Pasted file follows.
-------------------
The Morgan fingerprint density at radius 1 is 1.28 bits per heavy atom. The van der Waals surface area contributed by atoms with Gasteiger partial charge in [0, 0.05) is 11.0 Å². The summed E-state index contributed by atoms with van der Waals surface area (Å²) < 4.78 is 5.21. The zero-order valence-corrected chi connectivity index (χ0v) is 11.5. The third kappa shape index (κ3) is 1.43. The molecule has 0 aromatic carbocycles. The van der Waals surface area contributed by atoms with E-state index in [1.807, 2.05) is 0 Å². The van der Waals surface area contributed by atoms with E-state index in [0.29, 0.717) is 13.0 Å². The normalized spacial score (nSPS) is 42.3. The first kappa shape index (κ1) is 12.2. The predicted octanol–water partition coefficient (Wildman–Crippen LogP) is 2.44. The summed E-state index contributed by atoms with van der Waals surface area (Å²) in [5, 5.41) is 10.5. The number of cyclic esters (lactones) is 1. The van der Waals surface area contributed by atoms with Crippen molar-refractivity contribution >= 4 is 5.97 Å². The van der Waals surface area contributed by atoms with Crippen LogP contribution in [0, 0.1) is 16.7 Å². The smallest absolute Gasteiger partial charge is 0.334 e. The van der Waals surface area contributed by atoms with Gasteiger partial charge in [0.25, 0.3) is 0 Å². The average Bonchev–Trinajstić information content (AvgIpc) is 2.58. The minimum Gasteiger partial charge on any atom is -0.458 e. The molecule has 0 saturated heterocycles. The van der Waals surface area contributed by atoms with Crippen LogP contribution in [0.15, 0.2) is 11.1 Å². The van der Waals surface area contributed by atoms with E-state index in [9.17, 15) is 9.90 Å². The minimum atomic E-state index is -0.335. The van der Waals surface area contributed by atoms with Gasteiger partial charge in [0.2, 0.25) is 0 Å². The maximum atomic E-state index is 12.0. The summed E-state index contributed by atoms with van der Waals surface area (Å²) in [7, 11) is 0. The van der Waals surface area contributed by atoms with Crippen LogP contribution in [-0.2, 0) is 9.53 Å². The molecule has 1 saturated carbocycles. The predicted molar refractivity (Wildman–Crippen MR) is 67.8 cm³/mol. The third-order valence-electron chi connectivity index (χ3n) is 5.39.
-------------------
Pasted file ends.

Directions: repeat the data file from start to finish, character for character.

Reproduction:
The Morgan fingerprint density at radius 1 is 1.28 bits per heavy atom. The van der Waals surface area contributed by atoms with Gasteiger partial charge in [0, 0.05) is 11.0 Å². The summed E-state index contributed by atoms with van der Waals surface area (Å²) < 4.78 is 5.21. The zero-order valence-corrected chi connectivity index (χ0v) is 11.5. The third kappa shape index (κ3) is 1.43. The molecule has 0 aromatic carbocycles. The van der Waals surface area contributed by atoms with E-state index in [1.807, 2.05) is 0 Å². The van der Waals surface area contributed by atoms with E-state index in [0.29, 0.717) is 13.0 Å². The normalized spacial score (nSPS) is 42.3. The first kappa shape index (κ1) is 12.2. The predicted octanol–water partition coefficient (Wildman–Crippen LogP) is 2.44. The summed E-state index contributed by atoms with van der Waals surface area (Å²) in [5, 5.41) is 10.5. The number of cyclic esters (lactones) is 1. The van der Waals surface area contributed by atoms with Crippen molar-refractivity contribution >= 4 is 5.97 Å². The van der Waals surface area contributed by atoms with Crippen LogP contribution in [0, 0.1) is 16.7 Å². The smallest absolute Gasteiger partial charge is 0.334 e. The van der Waals surface area contributed by atoms with Gasteiger partial charge in [0.25, 0.3) is 0 Å². The average Bonchev–Trinajstić information content (AvgIpc) is 2.58. The minimum Gasteiger partial charge on any atom is -0.458 e. The molecule has 0 saturated heterocycles. The van der Waals surface area contributed by atoms with Crippen LogP contribution in [0.15, 0.2) is 11.1 Å². The van der Waals surface area contributed by atoms with E-state index in [9.17, 15) is 9.90 Å². The minimum atomic E-state index is -0.335. The van der Waals surface area contributed by atoms with Gasteiger partial charge in [0.2, 0.25) is 0 Å². The maximum atomic E-state index is 12.0. The summed E-state index contributed by atoms with van der Waals surface area (Å²) in [7, 11) is 0. The van der Waals surface area contributed by atoms with Crippen LogP contribution in [-0.2, 0) is 9.53 Å². The molecule has 1 saturated carbocycles. The predicted molar refractivity (Wildman–Crippen MR) is 67.8 cm³/mol. The third-order valence-electron chi connectivity index (χ3n) is 5.39.